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How NOT to Win an Eclipse Award

Sometimes no matter how good you are, winning a year-end award is out of your control.  In this case, Lava Man, the best horse on the west coast, loses one race out of eight, all Stakes races, and isn’t even a finalist for Horse of the Year.The story of Seabiscuit is a glorious tale, one where a small overworked and unwanted west coast racehorse ascends to national prominence, taking on all competitors and winning.  Very subtly, a similar story has been unfolding for the past two years.  Lava Man, a six year old gelding out of California has become the new loveable underdog, a blue collar nobody that has risen to the height of the racing world.  Unbelievably, however, he remains in most people’s eyes, a suspect racehorse of dubious qualifications.  

In his first full year of racing, Lava Man competed twelve times with three wins and only four finishes in the money.  While this is nowhere near Seabiscuit’s thirty-five starts at age two, it is, by today’s standards, a full schedule.  His record indicated he was nothing more than an allowance who could not handle stakes races, thus he was understandably dismissed and ultimately claimed for $50,000 dollars.  

Lava Man has since matured with age, winning a jaw-dropping eleven of his last fifteen starts.  In 2006 he won seven of eight races, both on grass and dirt, for a total of $2.77 million dollars, the third highest total in North America, and the first if one does not count purse-padded Triple Crown or Breeders’ Cup events.  Such achievements earned Lava Man a tie for last place in Eclipse Award voting for 2006 Horse of the Year!

In an even more unbelievable scenario, Lava Man was victorious in the Santa Anita Handicap, the Hollywood Gold Cup and the Pacific Classic, Southern California’s Big Three Grade I handicaps, the first time this feat has been accomplished.  No other horse in history can make such a claim.  In total, he won four Grade I stakes, including the Whitingham Classic over noted turf runner King’s Drama,one Grade II and two more ungraded events.  The only race he lost last year was the Breeder’s Cup Classic, finishing a well beaten 7th by eventual Eclipse winner Invasor.

The obvious criticism against Lava Man is that he does not travel well, a fact proven in the 2005 Jockey Club Gold Cup and this year’s Breeder’s Cup Classic.  In the Jockey Gold Cup, Lava Man shipped across country, then ultimately went rank when Pletcher-placed rabbit Bishop Court Hill baited him (and ironically Flower Alley), into burning out early, never mind the fact he was vanned off his previous start, the Pacific Classic.  While this particular race might be understandable, he is no doubt a Los Angeles horse.  He has shipped across country twice and lost both times, while spending most of his time between Hollywood and Santa Anita Park.  His domination on the west coast is all too easily dismissed thanks to a prevalent east coast bias.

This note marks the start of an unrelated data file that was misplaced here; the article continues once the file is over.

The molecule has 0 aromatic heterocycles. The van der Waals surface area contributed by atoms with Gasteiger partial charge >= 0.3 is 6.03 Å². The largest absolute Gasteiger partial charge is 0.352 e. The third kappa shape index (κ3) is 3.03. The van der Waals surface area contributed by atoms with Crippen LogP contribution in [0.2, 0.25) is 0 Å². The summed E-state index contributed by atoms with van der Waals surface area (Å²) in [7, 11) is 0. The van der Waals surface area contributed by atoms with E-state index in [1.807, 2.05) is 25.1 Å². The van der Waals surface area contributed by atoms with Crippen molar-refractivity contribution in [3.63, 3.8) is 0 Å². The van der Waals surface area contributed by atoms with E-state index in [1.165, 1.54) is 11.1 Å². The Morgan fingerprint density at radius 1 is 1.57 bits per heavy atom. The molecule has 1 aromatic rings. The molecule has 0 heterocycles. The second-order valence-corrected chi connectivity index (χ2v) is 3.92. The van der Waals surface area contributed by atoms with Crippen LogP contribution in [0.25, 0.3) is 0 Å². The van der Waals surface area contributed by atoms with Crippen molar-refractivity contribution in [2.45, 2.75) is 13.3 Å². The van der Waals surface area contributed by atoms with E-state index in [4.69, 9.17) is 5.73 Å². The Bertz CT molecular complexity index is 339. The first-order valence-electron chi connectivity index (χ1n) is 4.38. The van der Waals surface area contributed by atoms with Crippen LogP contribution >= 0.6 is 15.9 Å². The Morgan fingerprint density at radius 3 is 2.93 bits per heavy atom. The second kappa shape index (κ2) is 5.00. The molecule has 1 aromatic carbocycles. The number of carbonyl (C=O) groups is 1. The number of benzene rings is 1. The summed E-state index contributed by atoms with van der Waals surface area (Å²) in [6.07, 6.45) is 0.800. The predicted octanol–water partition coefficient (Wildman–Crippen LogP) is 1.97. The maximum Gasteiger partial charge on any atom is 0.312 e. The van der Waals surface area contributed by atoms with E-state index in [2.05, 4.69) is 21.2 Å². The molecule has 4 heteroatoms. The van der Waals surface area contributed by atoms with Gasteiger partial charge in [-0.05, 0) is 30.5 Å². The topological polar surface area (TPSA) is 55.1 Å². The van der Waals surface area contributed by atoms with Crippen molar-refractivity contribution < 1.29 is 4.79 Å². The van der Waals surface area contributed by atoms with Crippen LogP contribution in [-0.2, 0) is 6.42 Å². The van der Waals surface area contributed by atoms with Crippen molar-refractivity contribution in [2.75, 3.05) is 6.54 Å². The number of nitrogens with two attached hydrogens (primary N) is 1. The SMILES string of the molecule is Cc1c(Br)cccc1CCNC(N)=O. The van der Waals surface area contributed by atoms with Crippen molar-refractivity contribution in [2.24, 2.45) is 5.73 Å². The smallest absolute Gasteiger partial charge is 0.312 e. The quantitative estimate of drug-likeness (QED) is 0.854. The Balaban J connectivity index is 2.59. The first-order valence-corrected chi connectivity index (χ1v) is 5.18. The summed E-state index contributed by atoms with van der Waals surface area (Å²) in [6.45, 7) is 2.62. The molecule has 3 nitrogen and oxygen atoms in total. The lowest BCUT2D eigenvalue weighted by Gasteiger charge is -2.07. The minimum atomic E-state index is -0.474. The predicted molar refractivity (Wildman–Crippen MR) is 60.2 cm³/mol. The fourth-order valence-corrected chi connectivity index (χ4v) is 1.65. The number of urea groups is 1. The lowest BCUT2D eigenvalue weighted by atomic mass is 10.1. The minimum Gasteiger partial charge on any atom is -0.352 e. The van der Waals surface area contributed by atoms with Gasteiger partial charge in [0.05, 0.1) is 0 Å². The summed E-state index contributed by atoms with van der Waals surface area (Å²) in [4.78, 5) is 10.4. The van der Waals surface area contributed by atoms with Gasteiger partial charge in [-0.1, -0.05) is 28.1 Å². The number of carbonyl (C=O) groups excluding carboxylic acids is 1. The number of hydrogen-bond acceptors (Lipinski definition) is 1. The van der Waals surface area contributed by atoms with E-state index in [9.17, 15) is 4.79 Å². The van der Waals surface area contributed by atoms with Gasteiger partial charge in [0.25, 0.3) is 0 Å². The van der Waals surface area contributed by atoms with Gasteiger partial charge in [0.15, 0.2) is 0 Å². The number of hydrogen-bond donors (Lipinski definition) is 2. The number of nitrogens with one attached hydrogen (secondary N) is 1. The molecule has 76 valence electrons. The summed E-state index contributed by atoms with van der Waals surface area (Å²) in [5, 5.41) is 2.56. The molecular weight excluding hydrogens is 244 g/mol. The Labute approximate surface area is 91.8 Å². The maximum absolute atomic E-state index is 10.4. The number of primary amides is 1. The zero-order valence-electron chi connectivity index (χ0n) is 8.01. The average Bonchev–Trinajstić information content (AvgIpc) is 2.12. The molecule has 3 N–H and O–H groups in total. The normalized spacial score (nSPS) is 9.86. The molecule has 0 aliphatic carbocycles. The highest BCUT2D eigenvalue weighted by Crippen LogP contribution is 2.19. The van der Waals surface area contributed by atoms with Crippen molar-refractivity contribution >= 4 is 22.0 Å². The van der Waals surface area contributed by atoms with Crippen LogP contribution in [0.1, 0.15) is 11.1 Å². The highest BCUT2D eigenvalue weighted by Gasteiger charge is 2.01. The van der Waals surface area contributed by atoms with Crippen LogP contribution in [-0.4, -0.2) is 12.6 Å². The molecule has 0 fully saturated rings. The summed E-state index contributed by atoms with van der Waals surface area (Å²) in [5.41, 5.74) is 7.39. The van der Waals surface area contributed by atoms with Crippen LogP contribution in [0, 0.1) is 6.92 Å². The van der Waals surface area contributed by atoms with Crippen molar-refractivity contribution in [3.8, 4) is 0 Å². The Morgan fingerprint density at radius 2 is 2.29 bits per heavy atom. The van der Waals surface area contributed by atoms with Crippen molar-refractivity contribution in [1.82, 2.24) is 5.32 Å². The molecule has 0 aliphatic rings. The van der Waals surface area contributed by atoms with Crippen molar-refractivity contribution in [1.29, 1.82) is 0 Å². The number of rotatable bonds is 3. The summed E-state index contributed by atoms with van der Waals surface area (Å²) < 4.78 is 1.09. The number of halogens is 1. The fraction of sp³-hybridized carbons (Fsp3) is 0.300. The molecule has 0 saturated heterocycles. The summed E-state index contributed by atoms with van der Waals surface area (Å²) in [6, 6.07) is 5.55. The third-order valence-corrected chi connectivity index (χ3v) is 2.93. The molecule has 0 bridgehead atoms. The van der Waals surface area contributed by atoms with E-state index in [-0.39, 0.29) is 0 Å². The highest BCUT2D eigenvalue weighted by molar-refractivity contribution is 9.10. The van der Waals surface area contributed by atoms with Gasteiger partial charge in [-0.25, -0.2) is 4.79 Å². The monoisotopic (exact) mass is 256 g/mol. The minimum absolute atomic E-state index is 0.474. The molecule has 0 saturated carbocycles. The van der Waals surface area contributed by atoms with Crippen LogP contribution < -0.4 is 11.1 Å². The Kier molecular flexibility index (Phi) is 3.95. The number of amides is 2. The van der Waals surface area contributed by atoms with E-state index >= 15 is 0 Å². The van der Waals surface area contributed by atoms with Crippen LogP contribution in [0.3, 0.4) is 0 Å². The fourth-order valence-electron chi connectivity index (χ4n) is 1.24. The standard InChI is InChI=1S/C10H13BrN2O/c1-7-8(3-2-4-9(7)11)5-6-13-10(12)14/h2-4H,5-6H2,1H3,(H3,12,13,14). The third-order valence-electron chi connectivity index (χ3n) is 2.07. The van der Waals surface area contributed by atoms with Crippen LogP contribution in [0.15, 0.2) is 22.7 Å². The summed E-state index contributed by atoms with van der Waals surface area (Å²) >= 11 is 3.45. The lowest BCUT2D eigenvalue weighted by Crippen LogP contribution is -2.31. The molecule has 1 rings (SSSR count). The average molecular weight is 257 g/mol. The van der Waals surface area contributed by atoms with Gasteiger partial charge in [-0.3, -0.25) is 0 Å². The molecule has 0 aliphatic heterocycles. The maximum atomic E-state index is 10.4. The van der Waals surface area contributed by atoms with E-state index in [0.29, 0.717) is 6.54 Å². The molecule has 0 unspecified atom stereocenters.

Invasor no doubt had a phenomenal year and is simply a great looking horse, but he races only four times in North America this year.  Granted these races were all Grade I, but a total of four races leaves something to be desired.  Taking absolutely nothing away from Bernadini and his Preakness win, but his Travers and Jockey Club Gold Cup victories were against, with the exception of Bluegrass Cat, poor competition.  Barbaro was a Florida-raced horse who will remain a question mark as to how great he might have been.  Invasor and Bernadini both shipped only from Maryland to New York during the regular racing year, and neither has ever had the pleasure of shipping across country.
All these horses are worthy of praise and there is no denying that all had tremendous years.  However, too much significance is being placed on the once-a-year Breeder’s Cup Classic because the winner of this year’s race ran only four times.  The Classic has a loaded field of fourteen where anything can happen, and any horse can get bumped, squeezed boxed in or post-positioned out of contention.  Had another horse, say, Premium Tap, won the Classic, would he be contending for the Eclipse?  Invasor?  Bernadini?  Barbaro?  A very interesting question.

How not to win an Eclipse Award?  Simple… Win any and all races you enter, and even race a full busy schedule at all different surfaces and lengths. As long as you come from the west coast and don’t win the Classic, you will largely be ignored.  Then you can go from being on the Classic’s promotional poster, to not even being a finalist for Horse of the Year.

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